With a short rest back at the Hostel and the usual truckload of food for fuel, it was finally time to head for ‘The G’ and the big game between Essendon and Collingwood. We had to wait for a few trams to pass by, as they looked remarkably reminiscent of tins of sardines, but we all finally got on one, heading down Flinders St to Jolimont where the lights of this incredible ground lit up the environment with the power of, what seemed like, ten suns. We stood quietly as we were told in both English and Warlpiri to stay together, given there were tens of thousands of people, a crowd none of us had ever experienced, which could easily gobble us up and spit us out in an unfamiliar place that might find us lost for quite some time. None of us wanted that, and so we made it safely, as a group, to our seats way up there in the dizzy heights of this huge stadium.

Some of us were crazy Collingwood supporters, some of us were there to barrack loudly for Essendon, and the remainder were there simply to be mesmerised by the noise, the action, the people and the experience of a lifetime. We were there with over 81,000 others, so there was no shortage of noise and colour, and so we happily added our own bit when and where we felt it was needed….just as we would at the Yuendumu footy oval, but without the car and its horn. All in all, this was a great night. Essendon won, but that really didn’t matter as we pressed our way, on foot, with the tens of thousands of others back into the city and onto our Hostel for another comfortable rest after an action packed day.

Our last full day in Melbourne, Saturday, was focused mainly at the zoo. This gave everyone a chance to explore as they wanted and at the pace they felt comfortable. While it seemed like a relatively lazy day, it was actually perfect following the intensity of a late night with 81,000-plus screaming footy fans. So many animals that had never been seen before, at least not face to face. Gorillas, elephants, giraffes, and the list goes on, and some wide open spaces just to chill and compare stories as to who had seen what and who still needs to go where.

This incredible day was finished off with a tram (not another one!?!) back into the centre of the city where a bit more shopping, prior to heading back to Yuendumu tomorrow, was an essential bookend to a great trip. That being said, we actually finished with a different eating experience. Off to Chinatown for a Chinese bbq, where we got to cook up our own selection of meats right there on the hotplate in the middle of our tables. Some of that meat was spicy, and we mostly avoided that, but they were all different, and it was definitely a change from sausages and kangaroo tail. It was yet another experience that offered something different to what we are used to. We didn’t necessarily like it all, but that wasn’t the point…the point was about being prepared to give something, which we might otherwise see as being scary, a red hot crack and, for the most part, that is what we did.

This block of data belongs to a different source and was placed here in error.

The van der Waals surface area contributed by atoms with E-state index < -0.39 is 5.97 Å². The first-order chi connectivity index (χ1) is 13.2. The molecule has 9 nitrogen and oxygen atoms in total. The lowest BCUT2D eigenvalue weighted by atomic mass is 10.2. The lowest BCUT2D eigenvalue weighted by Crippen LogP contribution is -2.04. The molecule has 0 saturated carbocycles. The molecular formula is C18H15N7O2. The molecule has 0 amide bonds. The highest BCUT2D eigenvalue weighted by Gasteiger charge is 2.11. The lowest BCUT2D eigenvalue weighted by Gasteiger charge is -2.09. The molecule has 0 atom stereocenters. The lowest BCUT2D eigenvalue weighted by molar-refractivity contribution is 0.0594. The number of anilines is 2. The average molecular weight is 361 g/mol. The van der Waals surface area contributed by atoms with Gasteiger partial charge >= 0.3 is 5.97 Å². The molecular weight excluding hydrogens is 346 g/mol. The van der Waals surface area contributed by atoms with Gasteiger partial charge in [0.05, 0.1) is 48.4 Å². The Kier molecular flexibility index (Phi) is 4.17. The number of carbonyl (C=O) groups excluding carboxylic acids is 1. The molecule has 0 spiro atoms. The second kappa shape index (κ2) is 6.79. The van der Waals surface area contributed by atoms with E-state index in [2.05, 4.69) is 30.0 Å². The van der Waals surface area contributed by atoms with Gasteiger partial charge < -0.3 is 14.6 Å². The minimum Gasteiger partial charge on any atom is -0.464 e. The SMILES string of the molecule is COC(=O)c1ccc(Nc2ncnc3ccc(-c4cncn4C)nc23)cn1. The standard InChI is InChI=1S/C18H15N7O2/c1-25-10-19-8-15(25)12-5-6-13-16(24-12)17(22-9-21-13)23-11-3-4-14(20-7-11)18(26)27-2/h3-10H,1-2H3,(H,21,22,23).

This trip was made up of some exceptional young people and some truly supportive yapa adults that ensured every experience that was had was had in a safe yet fun way and in a way where the leaning opportunities were maximised.

While the primary reasoning behind such a journey is about rewarding these students for positive attendance and behaviour at school, thereby incentivising such attendance, it also offers an amazing opportunity to view a world outside of Central Australia. What might appear like two completely different worlds, and they are in so many ways, they also have parallels and experiences that these young people can grab tightly to help guide what their respective futures might look like.

Our group genuinely grasped those opportunities and experiences, as limited as they might have been, made the most of them while they had the chance, then waved goodbye to Melbourne and looked forward, just as we all do, to heading home to where we all love…Yuendumu!

Finally, a huge thanks goes to the local Granites Mine Affected Area Aboriginal Corporation (GMAAAC) for funding this amazing experience and hence providing such positive support for the young people of their community here in Yuendumu.

Written by Neil Mackenzie – Wanta Social Enterprise Manager.